The city of Killdeer soon will have a completely different skyline – one without its iconic water tower.
By BRYCE MARTIN
Posted April 5, 2013
KILLDEER — The city of Killdeer soon will have a completely different skyline – one without its iconic water tower.
It was decided during the Killdeer City Commission meeting Monday that the blue-green landscape marker that is the elevated Killdeer water tower, standing at the corner of Highway 22 and High Street, will be deconstructed.
The commission previously heard community members’ pleas for the water tower’s continued presence, which marks the city’s skyline, but offered a unanimous vote to tear it down.
The decision chiefly was made due to the tower’s structural instability and extensive cost for maintenance.
A water tank on the ground will replace the 50,000-gallon capacity water tower and will stand next to the city’s existing ground-dwelling water reserve tank.
The city recently received a re-bid of $897,225 to construct the new 310,000-gallon water reservoir, which was desired for additional water storage, culminating in a $211,680 savings on the entire project from a bid the city received in October.
For the teardown of the elevated water tank, the cost was bid at $38,795.
“It’s good news, not great news,” said Russ Sorensen, engineer for A2S. “I’ve never seen a tank that size come down for less than $40,000.”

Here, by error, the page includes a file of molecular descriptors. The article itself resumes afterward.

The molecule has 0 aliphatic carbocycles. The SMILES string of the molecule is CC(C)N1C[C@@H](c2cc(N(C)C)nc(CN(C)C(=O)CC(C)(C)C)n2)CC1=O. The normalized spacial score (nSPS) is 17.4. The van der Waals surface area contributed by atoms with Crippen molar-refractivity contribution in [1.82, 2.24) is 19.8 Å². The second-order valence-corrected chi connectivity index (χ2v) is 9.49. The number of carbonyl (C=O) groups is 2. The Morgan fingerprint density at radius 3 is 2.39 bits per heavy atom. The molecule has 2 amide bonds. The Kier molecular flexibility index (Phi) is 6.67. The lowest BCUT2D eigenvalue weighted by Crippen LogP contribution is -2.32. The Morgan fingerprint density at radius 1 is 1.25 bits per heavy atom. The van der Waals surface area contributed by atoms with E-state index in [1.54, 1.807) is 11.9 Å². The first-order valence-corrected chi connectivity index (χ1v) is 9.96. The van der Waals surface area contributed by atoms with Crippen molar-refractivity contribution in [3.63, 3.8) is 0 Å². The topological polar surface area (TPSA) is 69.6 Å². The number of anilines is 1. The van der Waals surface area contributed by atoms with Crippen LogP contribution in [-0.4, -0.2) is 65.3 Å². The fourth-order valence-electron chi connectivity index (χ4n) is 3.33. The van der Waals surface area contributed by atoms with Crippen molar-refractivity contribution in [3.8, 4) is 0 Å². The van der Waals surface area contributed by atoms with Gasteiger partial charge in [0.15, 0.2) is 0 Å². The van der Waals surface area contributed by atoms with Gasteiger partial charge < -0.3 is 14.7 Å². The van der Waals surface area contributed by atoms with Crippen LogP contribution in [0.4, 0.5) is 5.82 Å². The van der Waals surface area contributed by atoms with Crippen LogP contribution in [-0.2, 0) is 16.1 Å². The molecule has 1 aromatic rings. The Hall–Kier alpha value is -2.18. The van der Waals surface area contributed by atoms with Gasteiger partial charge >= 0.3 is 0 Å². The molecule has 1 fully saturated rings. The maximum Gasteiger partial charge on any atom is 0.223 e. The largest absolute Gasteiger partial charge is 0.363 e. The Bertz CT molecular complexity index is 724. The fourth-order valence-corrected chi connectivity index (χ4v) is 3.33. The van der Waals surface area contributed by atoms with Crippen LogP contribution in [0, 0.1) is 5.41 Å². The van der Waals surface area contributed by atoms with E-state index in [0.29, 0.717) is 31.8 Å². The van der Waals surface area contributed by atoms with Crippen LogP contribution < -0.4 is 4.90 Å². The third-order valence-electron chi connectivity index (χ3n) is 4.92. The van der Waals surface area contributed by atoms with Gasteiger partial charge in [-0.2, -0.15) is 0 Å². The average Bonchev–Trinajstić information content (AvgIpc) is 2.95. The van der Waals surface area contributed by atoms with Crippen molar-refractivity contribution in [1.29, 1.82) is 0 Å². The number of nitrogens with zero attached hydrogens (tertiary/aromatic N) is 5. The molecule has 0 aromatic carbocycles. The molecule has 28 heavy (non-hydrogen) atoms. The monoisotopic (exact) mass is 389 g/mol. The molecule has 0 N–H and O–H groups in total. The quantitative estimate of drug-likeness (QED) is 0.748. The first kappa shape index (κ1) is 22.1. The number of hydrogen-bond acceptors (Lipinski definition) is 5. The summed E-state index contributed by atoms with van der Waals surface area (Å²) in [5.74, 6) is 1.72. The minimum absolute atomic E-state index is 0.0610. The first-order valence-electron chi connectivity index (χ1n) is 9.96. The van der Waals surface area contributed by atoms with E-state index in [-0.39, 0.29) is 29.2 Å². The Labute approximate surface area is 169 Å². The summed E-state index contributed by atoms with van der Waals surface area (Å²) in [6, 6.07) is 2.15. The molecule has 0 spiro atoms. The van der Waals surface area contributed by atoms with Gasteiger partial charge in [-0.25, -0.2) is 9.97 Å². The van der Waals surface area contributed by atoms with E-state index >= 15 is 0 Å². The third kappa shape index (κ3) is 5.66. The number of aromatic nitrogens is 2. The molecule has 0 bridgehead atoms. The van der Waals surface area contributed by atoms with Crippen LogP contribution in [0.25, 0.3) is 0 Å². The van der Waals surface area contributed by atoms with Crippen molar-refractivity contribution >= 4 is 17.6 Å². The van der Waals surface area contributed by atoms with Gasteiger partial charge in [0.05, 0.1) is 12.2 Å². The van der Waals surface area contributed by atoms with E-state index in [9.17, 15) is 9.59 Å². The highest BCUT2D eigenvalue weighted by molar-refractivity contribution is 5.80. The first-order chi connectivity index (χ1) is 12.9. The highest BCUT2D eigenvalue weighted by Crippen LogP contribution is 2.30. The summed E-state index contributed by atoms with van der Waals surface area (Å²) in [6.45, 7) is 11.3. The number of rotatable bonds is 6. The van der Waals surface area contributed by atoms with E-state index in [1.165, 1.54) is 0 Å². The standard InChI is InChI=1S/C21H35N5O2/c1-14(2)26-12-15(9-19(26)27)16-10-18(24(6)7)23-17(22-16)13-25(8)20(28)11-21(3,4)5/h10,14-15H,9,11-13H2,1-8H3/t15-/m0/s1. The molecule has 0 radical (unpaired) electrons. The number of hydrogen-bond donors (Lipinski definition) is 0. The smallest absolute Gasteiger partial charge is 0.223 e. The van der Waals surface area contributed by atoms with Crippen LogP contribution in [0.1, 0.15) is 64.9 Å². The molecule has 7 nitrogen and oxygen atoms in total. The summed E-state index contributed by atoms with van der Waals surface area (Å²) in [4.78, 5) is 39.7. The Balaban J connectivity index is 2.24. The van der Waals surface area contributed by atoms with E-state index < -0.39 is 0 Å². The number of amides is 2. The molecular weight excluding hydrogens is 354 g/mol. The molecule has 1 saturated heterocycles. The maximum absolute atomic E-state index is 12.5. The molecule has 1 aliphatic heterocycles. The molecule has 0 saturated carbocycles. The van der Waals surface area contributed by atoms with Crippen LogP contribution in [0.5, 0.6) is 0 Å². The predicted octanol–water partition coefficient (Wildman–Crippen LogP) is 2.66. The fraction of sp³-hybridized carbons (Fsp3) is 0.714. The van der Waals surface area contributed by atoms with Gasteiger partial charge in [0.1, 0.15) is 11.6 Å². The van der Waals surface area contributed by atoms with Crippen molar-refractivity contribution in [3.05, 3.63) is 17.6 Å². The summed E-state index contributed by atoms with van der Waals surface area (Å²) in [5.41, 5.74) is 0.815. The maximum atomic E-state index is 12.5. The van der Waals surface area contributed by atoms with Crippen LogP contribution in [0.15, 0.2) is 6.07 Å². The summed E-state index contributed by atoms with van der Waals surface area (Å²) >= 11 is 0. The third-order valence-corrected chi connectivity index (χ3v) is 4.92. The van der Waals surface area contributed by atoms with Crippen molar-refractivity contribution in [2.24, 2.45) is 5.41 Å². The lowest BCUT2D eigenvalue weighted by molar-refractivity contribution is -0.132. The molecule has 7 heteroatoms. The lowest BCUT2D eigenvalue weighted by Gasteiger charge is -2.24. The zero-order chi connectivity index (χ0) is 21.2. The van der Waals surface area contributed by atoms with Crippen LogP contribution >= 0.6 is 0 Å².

The project is funded through grant that was already applied for by the city.
Constructed in the 1930s, the water tower is not considered a historical landmark, but maintains status as an icon for residents and passers-by.
But not all residents see the demolition as a sign of Killdeer’s future.
“I will miss seeing it,” Chris Christie of Killdeer wrote on the Herald’s Facebook page. “Kind of sad in a way.”
Killdeer resident Verna Wolff met with the commission last year to discuss a means of saving some part of the landmark.
The city reported that rehabilitation of the tower would not provide adequate additional service life to justify the cost of rehabilitation, projected to cost over $500,000. But the commissioners decided it was in the city’s best interest if a piece of the tank was saved and used to commemorate the tower.
The rehabilitation of the existing 190,000-gallon ground storage reservoir, built it the 1980s, includes new pipe penetration, sand blasting, prime and finish coating, lettering of the Killdeer city name and clean-up of debris.
Demolition and removal of the 50,000-gallon elevated storage reservoir includes dust control, lead paint testing, disposal of steel foundations and coating on steel and restoration of site dirt work and seeding.
A timeline for the project currently is uncertain.
Contact Bryce Martin at email@example.com.